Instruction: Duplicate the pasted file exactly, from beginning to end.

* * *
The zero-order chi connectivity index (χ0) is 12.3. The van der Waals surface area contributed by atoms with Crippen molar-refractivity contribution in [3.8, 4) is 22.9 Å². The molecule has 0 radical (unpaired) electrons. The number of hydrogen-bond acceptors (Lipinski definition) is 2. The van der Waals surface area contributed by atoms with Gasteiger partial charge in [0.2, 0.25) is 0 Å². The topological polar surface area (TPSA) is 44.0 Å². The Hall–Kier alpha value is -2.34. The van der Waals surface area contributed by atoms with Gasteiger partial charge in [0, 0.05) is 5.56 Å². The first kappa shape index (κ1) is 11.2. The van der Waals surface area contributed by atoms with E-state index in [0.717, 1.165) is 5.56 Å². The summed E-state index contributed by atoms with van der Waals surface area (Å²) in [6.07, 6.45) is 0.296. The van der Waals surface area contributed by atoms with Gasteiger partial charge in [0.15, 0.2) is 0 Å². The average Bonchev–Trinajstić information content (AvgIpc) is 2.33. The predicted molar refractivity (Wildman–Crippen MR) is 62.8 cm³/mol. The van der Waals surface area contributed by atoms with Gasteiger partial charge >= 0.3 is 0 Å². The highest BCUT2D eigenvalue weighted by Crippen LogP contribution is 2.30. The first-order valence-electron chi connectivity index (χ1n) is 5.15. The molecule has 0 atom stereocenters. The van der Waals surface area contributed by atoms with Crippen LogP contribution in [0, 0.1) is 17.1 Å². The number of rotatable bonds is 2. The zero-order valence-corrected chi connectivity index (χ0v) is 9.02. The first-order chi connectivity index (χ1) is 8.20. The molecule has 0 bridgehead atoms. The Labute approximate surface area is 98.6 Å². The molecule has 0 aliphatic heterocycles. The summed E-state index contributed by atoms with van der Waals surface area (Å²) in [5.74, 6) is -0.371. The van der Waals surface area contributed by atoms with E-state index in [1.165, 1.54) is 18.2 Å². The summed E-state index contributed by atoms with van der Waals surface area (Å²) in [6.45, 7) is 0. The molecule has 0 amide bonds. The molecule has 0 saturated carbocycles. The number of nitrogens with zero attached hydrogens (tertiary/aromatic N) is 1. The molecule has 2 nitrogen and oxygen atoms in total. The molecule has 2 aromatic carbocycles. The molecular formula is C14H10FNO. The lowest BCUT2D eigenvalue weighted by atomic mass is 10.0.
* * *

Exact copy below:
The zero-order chi connectivity index (χ0) is 12.3. The van der Waals surface area contributed by atoms with Crippen molar-refractivity contribution in [3.8, 4) is 22.9 Å². The molecule has 0 radical (unpaired) electrons. The number of hydrogen-bond acceptors (Lipinski definition) is 2. The van der Waals surface area contributed by atoms with Gasteiger partial charge in [0.2, 0.25) is 0 Å². The topological polar surface area (TPSA) is 44.0 Å². The Hall–Kier alpha value is -2.34. The van der Waals surface area contributed by atoms with Gasteiger partial charge in [0, 0.05) is 5.56 Å². The first kappa shape index (κ1) is 11.2. The van der Waals surface area contributed by atoms with E-state index in [0.717, 1.165) is 5.56 Å². The summed E-state index contributed by atoms with van der Waals surface area (Å²) in [6.07, 6.45) is 0.296. The van der Waals surface area contributed by atoms with Gasteiger partial charge in [0.15, 0.2) is 0 Å². The average Bonchev–Trinajstić information content (AvgIpc) is 2.33. The predicted molar refractivity (Wildman–Crippen MR) is 62.8 cm³/mol. The van der Waals surface area contributed by atoms with Gasteiger partial charge >= 0.3 is 0 Å². The highest BCUT2D eigenvalue weighted by Crippen LogP contribution is 2.30. The first-order valence-electron chi connectivity index (χ1n) is 5.15. The molecule has 0 atom stereocenters. The van der Waals surface area contributed by atoms with Crippen LogP contribution in [0, 0.1) is 17.1 Å². The number of rotatable bonds is 2. The zero-order valence-corrected chi connectivity index (χ0v) is 9.02. The first-order chi connectivity index (χ1) is 8.20. The molecule has 0 bridgehead atoms. The Labute approximate surface area is 98.6 Å². The molecule has 0 aliphatic heterocycles. The summed E-state index contributed by atoms with van der Waals surface area (Å²) in [5.74, 6) is -0.371. The van der Waals surface area contributed by atoms with E-state index in [1.165, 1.54) is 18.2 Å². The summed E-state index contributed by atoms with van der Waals surface area (Å²) in [6.45, 7) is 0. The molecule has 0 amide bonds. The molecule has 0 saturated carbocycles. The number of nitrogens with zero attached hydrogens (tertiary/aromatic N) is 1. The molecule has 2 nitrogen and oxygen atoms in total. The molecule has 2 aromatic carbocycles. The molecular formula is C14H10FNO. The lowest BCUT2D eigenvalue weighted by atomic mass is 10.0.